As some of you start migrating to Google Analytics 4 (GA4), you will naturally start to see that it is very different from Universal Analytics (UA or GA3). The interface is different, some things are in different places and some features are just gone altogether. It’s left people asking a lot of questions. One of which being ‘what happened to bounce rate in Google Analytics 4’?
‘Bounce Rate’, was a handy tool that gave us insight into the kind of users that abandoned a website after viewing only one page. By knowing your website’s bounce rate, you get a better idea of engagement on your site. If your bounce rate is high, it’s probably a good idea to start thinking of ways to encourage users to stick around.
But recently, Google has decided to switch things up. GA has received an update called Google Analytics 4 (GA4). It’s packed full of useful features. But in setting up GA4, Google has removed Bounce Rate. So how can you find this information now?
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Before we can explain bounce rate, you need to have an understanding of how sessions work in Google Analytics.
A Session – Sessions are the way in which GA measures user interactions on your site. GA records each of a user’s interactions from the moment they land on your site, up until the moment they leave it.
A Single Page session – As the name suggests, a single-page session is when a user views a single webpage and leaves
As alluded to in the introduction, bounce rate focuses on single-page sessions. It’s calculated by the number of single-page sessions divided by all sessions. For example, if 5 in every 10 users leave your website after viewing only one page, your bounce rate would be 50%.
Obviously, if you’re a business that is running a website, bounce rate is something that you should be concerned about. You want to be creating engaging content that draws a user in and encourages them to explore more of your website.
As you can see from the image below, bounce rate featured quite heavily in Google Analytics reports. As well as our bounce rate, we could see the average number of pages viewed for each session.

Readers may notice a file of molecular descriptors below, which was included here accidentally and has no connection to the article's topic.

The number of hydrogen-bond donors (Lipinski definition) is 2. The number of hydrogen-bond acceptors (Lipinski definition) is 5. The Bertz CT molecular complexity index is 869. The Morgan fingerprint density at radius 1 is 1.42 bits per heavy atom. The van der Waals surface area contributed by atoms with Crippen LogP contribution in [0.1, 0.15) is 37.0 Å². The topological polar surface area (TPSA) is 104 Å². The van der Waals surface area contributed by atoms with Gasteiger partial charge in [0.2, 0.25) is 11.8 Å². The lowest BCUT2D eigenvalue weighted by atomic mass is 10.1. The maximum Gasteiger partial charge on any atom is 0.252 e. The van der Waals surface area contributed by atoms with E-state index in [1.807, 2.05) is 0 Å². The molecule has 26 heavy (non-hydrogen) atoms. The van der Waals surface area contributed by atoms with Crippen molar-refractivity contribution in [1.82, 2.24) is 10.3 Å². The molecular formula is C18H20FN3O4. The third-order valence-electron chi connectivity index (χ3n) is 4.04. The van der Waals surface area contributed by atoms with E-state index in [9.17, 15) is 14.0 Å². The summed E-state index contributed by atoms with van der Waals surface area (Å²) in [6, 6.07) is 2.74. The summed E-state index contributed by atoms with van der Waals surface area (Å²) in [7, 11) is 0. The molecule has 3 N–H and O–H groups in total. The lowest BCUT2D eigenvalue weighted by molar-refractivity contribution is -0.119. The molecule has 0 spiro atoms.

Another particularly useful feature was the ability to see our bounce rate in relation to our marketing campaigns. When you’re trying to bring new traffic to your site, you obviously want as low a bounce rate as possible.
In short, bounce rate was an extremely handy tool in informing how successful your website has been in retaining visitors.
Over the years we’ve seen lots of different versions of Google Analytics. This has included Urchin Analytics, Classic Analytics, Universal Analytics, and, most recently Google Analytics 4. Each version of the software has built upon its predecessor, and Google Analytics 4 is no different.
There are a plethora of new benefits including:
There’s much, much more to GA4. But the fundamental change we are looking at today is the removal of bounce rate. The removal of bounce rate might anger some businesses, but it shouldn’t. Here are some reasons why you shouldn’t be unhappy at the loss of bounce rate.
Don’t panic, bounce rate in Google Analytics 4 isn’t gone altogether. Essentially, it had a rebrand. We now have a new metric ‘Engaged Sessions.’ These are sessions that meet one of three metrics where a session has:
The engagement rate is measured by the total number of engaged sessions divided by the total number of sessions on a website. Basically, engaged sessions are a beefed-up version of bounce rate. With engaged sessions, you can learn more about the kind of interactions that influenced a user to stay on your site.